JAKARTA • Indonesia plans to tighten the vetting of senior public servants amid fears that hardline Islamist ideology has permeated high levels of government, according to documents seen by Reuters and a senior official involved in the plan.
Indonesia is officially secular, but there has been a rise in politicians demanding a larger role for Islam in the world's biggest Muslim-majority country, with some groups calling for an Islamic state.
The rise in conservatism was a major test for President Joko Widodo in the April election, with some Islamist groups accusing him of being anti-Islam and supporting his political rivals, including challenger Prabowo Subianto.
Mr Joko was re-elected for a second term but voting patterns revealed deepening divisions between areas known for a moderate following of Islam and conservative Muslim regions that backed Mr Prabowo.
The senior government official, who is part of a team formulating the new vetting policy, said Mr Joko intends it to be a part of his legacy of ensuring Indonesia remains a model for moderate Islam.
The official said the President strongly believes that radical Islam threatens the state apparatus as well as the future of democracy. The vetting plan was a big priority for him, said the official, who declined to be identified.
What we're seeing is not sudden but the result of seeds that were planted years ago through small movements that at the time were not considered a threat to the state.
A GOVERNMENT DOCUMENT, on the rise of more hardline Islamist views within the Indonesian government.
This government is affected by the disease of secularism and is trying to separate politics and religion, which is very dangerous. They should be focusing on targeting the communists and Shi'ite (minority Muslims) in the bureaucracy instead.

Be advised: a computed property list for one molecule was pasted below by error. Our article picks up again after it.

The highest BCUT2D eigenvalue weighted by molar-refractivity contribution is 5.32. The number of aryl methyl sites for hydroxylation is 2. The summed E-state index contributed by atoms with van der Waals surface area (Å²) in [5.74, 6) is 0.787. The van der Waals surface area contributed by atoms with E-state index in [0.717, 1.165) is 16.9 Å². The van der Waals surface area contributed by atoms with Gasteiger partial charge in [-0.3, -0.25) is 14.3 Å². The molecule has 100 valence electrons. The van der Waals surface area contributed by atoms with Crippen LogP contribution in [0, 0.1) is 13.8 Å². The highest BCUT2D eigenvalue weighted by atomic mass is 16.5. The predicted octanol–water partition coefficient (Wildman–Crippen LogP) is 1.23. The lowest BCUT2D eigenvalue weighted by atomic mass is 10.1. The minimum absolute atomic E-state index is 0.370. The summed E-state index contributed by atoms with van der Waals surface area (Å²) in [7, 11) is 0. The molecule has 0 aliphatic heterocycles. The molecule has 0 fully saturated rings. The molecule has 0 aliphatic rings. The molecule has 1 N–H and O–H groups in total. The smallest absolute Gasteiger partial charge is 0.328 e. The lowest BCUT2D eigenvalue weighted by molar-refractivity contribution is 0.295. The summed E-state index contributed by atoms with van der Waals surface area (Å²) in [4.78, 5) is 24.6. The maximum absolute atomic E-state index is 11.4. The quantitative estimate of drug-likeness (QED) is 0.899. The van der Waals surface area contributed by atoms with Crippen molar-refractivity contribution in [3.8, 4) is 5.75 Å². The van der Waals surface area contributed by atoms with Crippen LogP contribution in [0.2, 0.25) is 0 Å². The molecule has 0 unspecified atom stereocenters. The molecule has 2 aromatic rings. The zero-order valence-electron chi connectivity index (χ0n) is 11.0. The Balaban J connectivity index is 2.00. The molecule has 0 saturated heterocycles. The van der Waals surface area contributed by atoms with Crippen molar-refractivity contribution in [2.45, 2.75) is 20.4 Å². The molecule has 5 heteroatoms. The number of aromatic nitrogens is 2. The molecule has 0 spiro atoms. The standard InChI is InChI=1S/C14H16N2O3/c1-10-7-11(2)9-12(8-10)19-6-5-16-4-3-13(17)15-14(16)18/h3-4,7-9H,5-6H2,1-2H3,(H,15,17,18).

MR NOVEL BAMUKMIN, of the Islamic Defenders Front, criticising the planned vetting procedures.
Mr Joko, popularly known as Jokowi, wants hardline and radical elements to be weeded out before the next election, in 2024, said the official. Mr Joko's office did not respond to requests for comment.
According to the documents seen by Reuters, the government wants to introduce stricter background checks and a new psychological test to gauge candidates' political leanings - especially for those seeking promotions to the top two rungs of the bureaucracy.
The official said the plan will be rolled out by the end of the year at 10 of the country's biggest ministries by budget and several state-owned enterprises.
Ministries to be targeted as priorities include finance, defence, health, education, religious affairs, and public works.
Priority enterprises include state energy company Pertamina, flag carrier Garuda Indonesia, the biggest state bank BRI, state miners Antam and Timah, and two state media companies.
Civil servants would not be sacked but the new policy could be used to keep those with hardline leanings from rising through the ranks, the official said.
"What we're seeing is not sudden but the result of seeds that were planted years ago through small movements that at the time were not considered a threat to the state. For over 10 years, these ideas have been tolerated, accepted, and perhaps even used by elements of the state," a government paper said.
The government official who spoke to Reuters is part of a team of 12 officials and experts that will work with the National Agency to Promote Pancasila and with civil society organisations to formulate new metrics to strengthen existing recruitment tests.
Pancasila, the country's official, foundational philosophical theory, includes upholding national unity, social justice and democracy alongside belief in God, and enshrines religious diversity in an officially secular system of government.
The official said the government is expecting a backlash both from within the state bureaucracy and from rights activists who could liken the moves to the authoritarian era of former president Suharto, when loyalty to the state ideology was mandatory and equated with loyalty to the regime.
A representative for the Islamic Defenders Front (FPI), an Islamist group that calls for syariah law in Indonesia, said the planned vetting procedures would "amount to discrimination against Islam".
"This government is affected by the disease of secularism and is trying to separate politics and religion, which is very dangerous," said Mr Novel Bamukmin of the FPI's Jakarta chapter.
"They should be focusing on targeting the communists and Shi'ite (minority Muslims) in the bureaucracy instead," he added.